Who is Fern Bacon?
Fern Huston Bacon, one of this area’s leading women educators, was a person of many accomplishments. She was not only an excellent administrator and teacher, but quoting from an article in the Sacramento Bee at the time of her retirement in March 1965, “If Fern Bacon had not spent 40 years teaching children and building schools in the Pacific School District, she might have been an accomplished pianist, a registered nurse, a champion skier or even a pretty good cowpoke on a California Ranch”.
Fern’s main career was as an educator, but she was equally efficient in many other activities. She loved the outdoors and, as both she and her husband, Devere, whom she married in 1928, were both educators, they were able to spend their vacations at their cabin at Wright’s Lake. This gave them the opportunity to ski in the winter and fish and take part in cattle drives in the summer. Fern helped with the cattle while Devere, who was a good cook, drove the chuck wagon and cooked for the crew. They both looked forward to these cattle drives. Fern was an excellent horsewoman and loved working with cattle, while Devere took great pride in his cooking. Fern Huston was born in Medford, Oregon, in 1903. When she was 10 years old, her family moved to Briggs, California. After graduating from high school, Fern was undecided as to what career she would follow. She considered being a teacher, a nurse, or a piano teacher. Finally, her father persuaded her to go into teaching because he thought it offered more security.
She took his advice and enrolled at Chico Normal School, now known as Chico State. After graduation, she taught for a short time at Weed, California, before moving to Sacramento. Here she was hired to teach fourth grade at Pacific School, where she spent 40 years as a teacher, principal, and shortly, as District Superintendent. It is interesting to note that she taught that fourth grade class all the way through the eighth grade.
In 1928 Fern Married Devere Bacon, who later became Principal of Crocker Elementary School in the Sacramento City Unified School District. Mrs. Bacon, besides her duties at Pacific, became involved in many of the social activities at Crocker, where she was help in high esteem by the Crocker School staff. In 1931, Mrs. Bacon became Teaching Principal at Pacific School, which was a five-teacher school. At the time, the district was all farmland, which could be purchased for $10 an acre. Also at that same time, the northern part of the district was growing. In 1925 and 1926, a new school was planned and built on Franklin Boulevard, near 14th Avenue. It was named Junior Pacific.
Many changes were occurring in the district. Small businesses developed along Franklin Blvd, large farms were divided into smaller acreages, and finally when Campbell Soup Company built a plant on Franklin Blvd, many new families moved into the area. As the district continued to grow, it was evident that new schools would be needed and Mrs. Bacon, with the Board of Trustees, was very active in carrying out this research. In 1947, it was decided that a new Pacific School should be built. It opened in the spring of 1949. It was then that Mrs. Bacon was named Principal and District Superintendent. Woodbine and Parkway were built in the early 50’s and in 1955 Clayton B. Wire was opened. There were now five schools under Mrs. Bacon’s jurisdiction. In 1958, Pacific District was annexed to the Sacramento City Unified School District, and Mrs. Bacon was again Principal of Pacific Elementary School. In the middle 50’s, a new junior high school was named in her honor. It is now called Fern Bacon Middle School.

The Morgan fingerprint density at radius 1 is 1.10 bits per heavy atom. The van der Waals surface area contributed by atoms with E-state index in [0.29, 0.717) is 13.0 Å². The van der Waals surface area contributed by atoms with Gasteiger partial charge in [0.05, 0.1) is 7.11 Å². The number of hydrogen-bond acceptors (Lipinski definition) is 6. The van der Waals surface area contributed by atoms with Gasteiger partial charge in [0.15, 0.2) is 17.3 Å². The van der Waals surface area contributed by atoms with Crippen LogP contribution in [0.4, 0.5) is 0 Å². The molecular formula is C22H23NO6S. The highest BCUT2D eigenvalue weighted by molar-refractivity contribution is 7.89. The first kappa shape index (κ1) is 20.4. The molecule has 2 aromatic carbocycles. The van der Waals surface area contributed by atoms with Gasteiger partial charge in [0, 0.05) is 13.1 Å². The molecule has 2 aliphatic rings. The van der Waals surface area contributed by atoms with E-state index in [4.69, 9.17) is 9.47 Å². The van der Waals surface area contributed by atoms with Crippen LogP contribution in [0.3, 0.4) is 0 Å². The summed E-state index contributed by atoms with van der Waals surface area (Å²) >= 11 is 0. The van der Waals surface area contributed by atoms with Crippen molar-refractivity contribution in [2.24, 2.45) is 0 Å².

Mrs. Bacon retired in 1965. During her years at Pacific, there was a close working relationship between Mrs. Bacon, the Board of Trustees and their families. For that reason, they were all well aware of the school’s developments and the needs of the children. Many of the members of the community, who had formally attended the school, later worked there in some capacity or another, even as teachers. They all remember her as a good friend. Unlike many teachers who used the county schools as stepping stones to better positions in larger school districts, Mrs. Bacon put all her energy into improving the little two-room school until it grew into a large, well-known district, of which she became the District’s Superintendent. This was greatly appreciated by her community. The following is quoted from the program on the occasion of Mrs. Bacon’s retirement party: “Fern Bacon has the love and loyalty of the teachers with whom she has worked over the years. Many a teacher feels personally enriched for the privilege of having taught under her. One and all honor her for her personal warmth and charm, energy, friendliness, devotion to the children and dedication to the goals of education.”